As Peter Suderman noted a couple of days ago, a controversial proposed cover for an upcoming Batgirl comic has created a huge controversy about artistic freedom, online activism, and much more. In my lastest column for The Daily Beast, I argue that the story both is an instance of political correctness and illustrative of a new dynamic between creators and audience that is generally liberatory and not going away any time soon. Snippets:
[Cover artist Richard] Albuquerque himself quickly apologized for the cover and asked for it to be pulled, and DC Comics announced it was yanking the offending image. "My Batgirlvariant cover artwork was designed to pay homage to a comic that I really admire, and I know is a favorite of many readers. 'The Killing Joke' is part of Batgirl's canon and artistically, I couldn't avoid portraying the traumatic relationship between Barbara Gordon and the Joker," wrote Albuquerque. "For me, it was just a creepy cover that brought up something from the character's past that I was able to interpret artistically. But it has become clear, that for others, it touched a very important nerve. I respect these opinions and, despite whether the discussion is right or wrong, no opinion should be discredited."…
It's easy—and totally legitimate, I think–to read Albuquerque's barely coherent sentiments as capitulation to an online mob demanding that art be made subservient to ideological concerns about sexism and related issues. After all, what can it possibly mean to declare that "no opinion should be discredited"? If that's true, shouldn't Albuquerque's original intent in creating the cover count for something?
Yet the artist's (and parent corporation's) response to online criticism based on suggestions that the cover is somehow inappopriate or triggering or whatever is not the whole story by a long shot.
Across virtually every area of human interaction, traditional hierarchies have been flattened. The lowliest person with a Twitter account can very publicly critique the mightiest politician or performer. Professors are now publicly rated by their students. Services such as Thumbtack.com and Angie's List and Yelp! andCars.com have fundamentally altered the relationship between sellers and buyers. Ride-sharing apps allow drivers and passengers to pass judgement on one another. Critics can no longer singlehandedly make or break a new play, movie, or novel—we crowd-source information for all this.
As Glenn Greenwald has noted, "the petulant entitlement syndrome of journalists" is in its final era, as once-insulated writers must now contend with comments sections and public traffic reports that show bluntly what the audience thinks of their work. "Social media," writes Greenwald, "has greatly exacerbated this syndrome. Twitter by its nature is a confrontational medium. Its design ensures that anyone can force anyone else—no matter how prominent or established—to hear unrestrained criticisms about them from those with no established platform."
There has been, in short, a great leveling across virtually all aspects of contemporary society. This is without exception liberating and freeing, a net increase in giving voice to the voiceless and some small amount of power to the powerless. In the cultural arena, it means that once-mighty authors and creators must now engage in conversation with their audience, a humbling reversal in status and attitude. Artists must now effectively collaborate with their audiences—not slavishly giving them what they want, but seriously respecting their wishes and desires.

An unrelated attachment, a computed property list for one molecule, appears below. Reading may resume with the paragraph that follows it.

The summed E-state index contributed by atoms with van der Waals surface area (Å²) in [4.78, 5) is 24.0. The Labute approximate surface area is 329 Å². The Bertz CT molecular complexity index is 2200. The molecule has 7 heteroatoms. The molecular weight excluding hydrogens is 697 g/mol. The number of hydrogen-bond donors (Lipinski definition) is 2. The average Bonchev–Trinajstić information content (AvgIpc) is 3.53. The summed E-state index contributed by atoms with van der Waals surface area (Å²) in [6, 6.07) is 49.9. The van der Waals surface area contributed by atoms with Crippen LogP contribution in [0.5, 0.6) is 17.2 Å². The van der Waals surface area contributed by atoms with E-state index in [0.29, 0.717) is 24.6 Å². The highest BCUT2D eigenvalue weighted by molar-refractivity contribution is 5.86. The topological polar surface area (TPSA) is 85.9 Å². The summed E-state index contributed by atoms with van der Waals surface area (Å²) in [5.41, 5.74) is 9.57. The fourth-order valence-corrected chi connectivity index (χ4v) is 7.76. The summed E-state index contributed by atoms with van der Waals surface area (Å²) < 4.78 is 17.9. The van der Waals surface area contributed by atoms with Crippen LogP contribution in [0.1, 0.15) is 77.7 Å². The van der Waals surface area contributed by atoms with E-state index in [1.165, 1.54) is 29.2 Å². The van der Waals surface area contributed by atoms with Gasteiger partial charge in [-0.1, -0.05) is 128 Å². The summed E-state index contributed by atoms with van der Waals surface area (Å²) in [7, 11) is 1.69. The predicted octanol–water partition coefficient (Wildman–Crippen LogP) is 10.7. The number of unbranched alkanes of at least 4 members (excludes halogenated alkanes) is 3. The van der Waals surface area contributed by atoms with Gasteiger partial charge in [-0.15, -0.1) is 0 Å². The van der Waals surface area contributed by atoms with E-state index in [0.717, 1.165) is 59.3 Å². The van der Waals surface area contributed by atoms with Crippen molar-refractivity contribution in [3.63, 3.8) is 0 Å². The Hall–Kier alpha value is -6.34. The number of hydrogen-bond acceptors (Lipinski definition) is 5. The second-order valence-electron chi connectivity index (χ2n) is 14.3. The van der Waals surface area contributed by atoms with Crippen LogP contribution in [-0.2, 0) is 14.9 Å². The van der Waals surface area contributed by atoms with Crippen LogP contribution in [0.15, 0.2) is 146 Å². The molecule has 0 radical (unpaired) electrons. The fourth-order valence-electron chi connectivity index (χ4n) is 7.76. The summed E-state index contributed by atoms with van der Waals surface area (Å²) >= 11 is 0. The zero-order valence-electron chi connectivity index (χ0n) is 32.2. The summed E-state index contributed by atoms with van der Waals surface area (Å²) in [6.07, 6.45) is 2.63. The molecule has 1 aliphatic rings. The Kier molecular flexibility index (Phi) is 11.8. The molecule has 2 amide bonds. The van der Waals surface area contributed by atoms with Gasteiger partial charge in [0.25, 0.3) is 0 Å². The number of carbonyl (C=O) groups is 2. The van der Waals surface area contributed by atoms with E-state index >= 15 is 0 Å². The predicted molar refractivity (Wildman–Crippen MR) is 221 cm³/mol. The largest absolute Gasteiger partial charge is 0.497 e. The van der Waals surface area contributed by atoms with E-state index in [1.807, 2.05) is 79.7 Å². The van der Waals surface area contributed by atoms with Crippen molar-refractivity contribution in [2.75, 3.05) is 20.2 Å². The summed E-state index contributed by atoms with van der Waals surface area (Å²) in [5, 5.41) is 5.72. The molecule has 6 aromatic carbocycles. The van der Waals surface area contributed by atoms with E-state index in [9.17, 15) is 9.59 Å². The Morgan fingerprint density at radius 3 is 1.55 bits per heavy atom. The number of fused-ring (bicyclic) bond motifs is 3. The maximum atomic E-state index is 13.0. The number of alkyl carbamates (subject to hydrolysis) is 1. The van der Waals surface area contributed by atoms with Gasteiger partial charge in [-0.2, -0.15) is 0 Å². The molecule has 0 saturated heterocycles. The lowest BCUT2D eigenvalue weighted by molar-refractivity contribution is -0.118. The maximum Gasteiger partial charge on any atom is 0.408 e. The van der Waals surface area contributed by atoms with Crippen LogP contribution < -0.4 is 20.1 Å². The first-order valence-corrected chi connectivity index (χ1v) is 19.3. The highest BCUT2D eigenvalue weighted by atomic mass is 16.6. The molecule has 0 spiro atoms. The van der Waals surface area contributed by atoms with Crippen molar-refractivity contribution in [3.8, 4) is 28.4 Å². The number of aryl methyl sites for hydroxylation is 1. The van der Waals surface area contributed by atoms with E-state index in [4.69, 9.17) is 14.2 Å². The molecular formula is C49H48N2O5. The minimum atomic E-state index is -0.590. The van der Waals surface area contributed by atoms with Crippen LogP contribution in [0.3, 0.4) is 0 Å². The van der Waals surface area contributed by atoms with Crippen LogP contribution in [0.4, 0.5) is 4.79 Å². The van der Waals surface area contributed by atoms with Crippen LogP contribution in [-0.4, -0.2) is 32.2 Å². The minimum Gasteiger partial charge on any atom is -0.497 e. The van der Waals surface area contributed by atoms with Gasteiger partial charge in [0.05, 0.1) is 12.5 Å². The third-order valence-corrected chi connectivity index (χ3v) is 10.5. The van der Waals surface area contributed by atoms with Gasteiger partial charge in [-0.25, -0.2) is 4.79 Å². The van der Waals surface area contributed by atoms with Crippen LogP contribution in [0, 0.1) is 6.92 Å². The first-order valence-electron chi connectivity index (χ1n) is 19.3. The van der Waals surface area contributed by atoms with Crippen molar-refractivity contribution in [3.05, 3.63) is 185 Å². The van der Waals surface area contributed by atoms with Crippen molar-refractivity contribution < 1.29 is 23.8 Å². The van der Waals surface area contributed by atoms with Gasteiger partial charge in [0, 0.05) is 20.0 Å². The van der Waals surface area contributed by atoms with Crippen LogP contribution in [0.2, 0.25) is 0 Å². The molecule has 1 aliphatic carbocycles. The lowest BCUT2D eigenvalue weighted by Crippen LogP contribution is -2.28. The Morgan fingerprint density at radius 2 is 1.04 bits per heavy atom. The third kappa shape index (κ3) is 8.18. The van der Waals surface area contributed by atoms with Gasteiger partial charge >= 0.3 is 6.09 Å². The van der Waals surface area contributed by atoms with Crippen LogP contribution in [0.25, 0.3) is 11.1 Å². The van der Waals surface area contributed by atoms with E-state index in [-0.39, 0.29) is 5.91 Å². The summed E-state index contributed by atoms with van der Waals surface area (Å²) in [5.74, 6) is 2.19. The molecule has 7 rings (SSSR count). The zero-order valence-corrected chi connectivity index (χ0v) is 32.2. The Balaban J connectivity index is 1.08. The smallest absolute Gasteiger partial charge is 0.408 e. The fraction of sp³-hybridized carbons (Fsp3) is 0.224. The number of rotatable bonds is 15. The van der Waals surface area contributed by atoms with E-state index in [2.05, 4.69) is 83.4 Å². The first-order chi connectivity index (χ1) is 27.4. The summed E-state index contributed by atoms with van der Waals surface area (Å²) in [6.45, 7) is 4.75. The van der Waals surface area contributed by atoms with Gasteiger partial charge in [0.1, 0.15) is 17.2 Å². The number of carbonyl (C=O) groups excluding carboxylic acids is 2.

This new dynamic is not a simple one of giving the people what they want every time "they" (which could also simply mean a small group of effective speakers rather than anything like a true welling up of shared sentiment) speak up. And to the extent that artists and writers cave in at the first sign of discontent, creative expression will surely suffer. But it does mean that artists every bit as much as providers of food and car rides and everything else really need to communicate in a fundamentally different way that they have in the past. Most importantly from an aesthetic perspective, it means helping to create the audience you want by building up the sensibilities you want to explore and the build off of. This isn't new to art, of course, as every new movement has had to build its fan base through manifestoes, repeated failures, cultivating critical and approval, everything else.
One of the chief sensibilities that really needs to be built up across society today is an embrace of free and untrammeled speech and expression. As an endless procession of stories here at Reason attests, it is becoming ever more common to push for the elimination of offending words, images, and attitudes rather than engagement and defense of a true marketplace of ideas. When that starts to hit the skids, we're all in deep trouble.
But the specifics of this particular Batgirl cover controversy are really one small drop in a very new bucket of how we all communicate approval and disapproval these days. That larger dynamic is not going away anytime soon.
Also, great point via Virginia Postrel's must-follow Twitter feed: "Isn't the obvious point that The Joker is a SCARY VILLAIN?"
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